Do Cameras Usually Die Before Their IR Does?

I have two bullet cameras that are 2-3 years old and where the built-in IR has stopped working, (even after cleaning). Entire ring of LED's is out. Cheap-assed cameras, but still work fine except for that. Seemed a litte weird at first, but something's got to go first on any box, right?

Put another way, when you have to return/repair/replace a camera with built-in IR, how often is non-functioning IR the reason?

btw, I was pretty sure there was an IPVM article or survey on "Why do cameras fail ", (in the hardware sense.) but I can't locate it. If not, maybe it would be a good added integrator survery question in the future?


Integrated IR is a relatively new phenomenon, even up until 3 years ago, they were not very common, certainly on the professional side. I mention this because this limits data / experiences on long term reliability.

That said, 'cheap-assed cameras' tend to use consumer grade LEDs (see IR LED types). To that end, I wouldn't be surprised for it to commonly happen after a few years.

On failure rate, we do have this: Lifespan of Video Surveillance Systems. We will queue one up specifically on camera failures.

That said, 'cheap-assed cameras' tend to use consumer grade LEDs (see IR LED types). To that end, I wouldn't be surprised for it to commonly happen after a few years.

If the LEDs do typically fail after warranty but before the camera itself, it's weird because you still have a perfectly good camera, just not as good. I'm gonna order a replacement ring and see if it works.

Raytec and others offering external illuminators will be sure to use these failures in their marketing. Maybe they could even offer a POE-splitting external illuminator that attaches to most bullets, and turn the whole thing to their advantage.

btw, I intended cheap-est not cheap-assed, damn auto learning, auto correct...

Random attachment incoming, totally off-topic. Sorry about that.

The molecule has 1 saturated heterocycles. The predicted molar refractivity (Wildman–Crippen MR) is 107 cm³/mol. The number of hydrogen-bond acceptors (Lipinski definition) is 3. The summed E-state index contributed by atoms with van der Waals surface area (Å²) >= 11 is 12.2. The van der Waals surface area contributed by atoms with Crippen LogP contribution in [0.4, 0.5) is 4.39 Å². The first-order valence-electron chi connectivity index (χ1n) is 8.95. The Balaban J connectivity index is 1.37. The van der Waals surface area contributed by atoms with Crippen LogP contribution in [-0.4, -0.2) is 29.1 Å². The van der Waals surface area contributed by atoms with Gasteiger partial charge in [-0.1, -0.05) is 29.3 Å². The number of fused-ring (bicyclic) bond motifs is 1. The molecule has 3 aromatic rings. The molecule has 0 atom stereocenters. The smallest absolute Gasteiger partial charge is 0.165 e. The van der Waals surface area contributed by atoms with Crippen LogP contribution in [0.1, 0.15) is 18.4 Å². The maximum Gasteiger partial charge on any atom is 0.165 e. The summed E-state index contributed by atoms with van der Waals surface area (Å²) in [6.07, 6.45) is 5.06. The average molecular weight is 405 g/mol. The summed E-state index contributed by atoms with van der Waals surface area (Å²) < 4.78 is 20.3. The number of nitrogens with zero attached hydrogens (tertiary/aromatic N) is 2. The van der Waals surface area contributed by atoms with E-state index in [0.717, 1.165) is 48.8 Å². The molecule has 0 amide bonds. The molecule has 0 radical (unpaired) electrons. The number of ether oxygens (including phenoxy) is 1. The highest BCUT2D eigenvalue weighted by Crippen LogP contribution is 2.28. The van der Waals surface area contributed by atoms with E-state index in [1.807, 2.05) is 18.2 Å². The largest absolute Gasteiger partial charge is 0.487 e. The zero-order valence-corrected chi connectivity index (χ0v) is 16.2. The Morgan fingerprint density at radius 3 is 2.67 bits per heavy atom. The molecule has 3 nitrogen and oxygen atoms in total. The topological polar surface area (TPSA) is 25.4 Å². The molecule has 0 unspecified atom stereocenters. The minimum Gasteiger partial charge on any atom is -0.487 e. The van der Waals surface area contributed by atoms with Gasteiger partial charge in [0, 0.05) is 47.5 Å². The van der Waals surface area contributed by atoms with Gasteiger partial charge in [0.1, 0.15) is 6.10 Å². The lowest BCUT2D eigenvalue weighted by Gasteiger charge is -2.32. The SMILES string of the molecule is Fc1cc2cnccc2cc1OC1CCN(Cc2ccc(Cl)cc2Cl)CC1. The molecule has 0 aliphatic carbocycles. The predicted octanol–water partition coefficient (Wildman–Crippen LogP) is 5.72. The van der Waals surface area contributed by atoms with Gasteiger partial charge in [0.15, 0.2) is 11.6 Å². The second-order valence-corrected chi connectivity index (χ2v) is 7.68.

"Raytec and others offering external illuminators will be sure to use these failures in their marketing."

Sure, but it's still a price issue.

A relatively inexpensive, short-range Raytec IR illuminator (e.g., Raymax 25) runs in the $250 price range, which is what twice the price of what your camera cost with IR?

Garbage in, that is what you get,garbage Working for a manufacter that stands behind their cameras, I cannot believe some of the hardware we have to replace. How can an integrator with the least bit of integrity even sleep at night knowing they will have a failure sooner rather than later? It has been my experience over the years that substandard manufacturers do not last. Market place can be cruel.

I always look at this as a weak link in the camera when justifying my price for cameras vs other bids a client receives. The warranty of the camera seems to be related to the quality of the camera in my view.

I can not see this but my wife swears that Christmas bulbs get dimmer each year and the cheaper the quicker they seem to dim. I use this as an analogy and the clients seem to relate to it.

I also look at built in IR as a tool but not a solution to better lighting and independent IR illuminators. Just when I started to get a handle on basic imaging concepts and transmission, I find that really understanding lighting is maybe even more intensive.

Good subject for a training topic.

Ted

Color video is actually painting with light. I am in the south and we are fortunate to have low cost power.

Have a healthy respect for ir illumination. Unless stated otherwise good for only 60 feet. We have had good results with cmos day/night units.

I've had some cheap cameras (generic, Vonnic, etc) that the IR has failed after about a year in service. It is somewhat common with cheaper models IMO.

Did you fix 'em, scrap 'em, move 'em or leave 'em?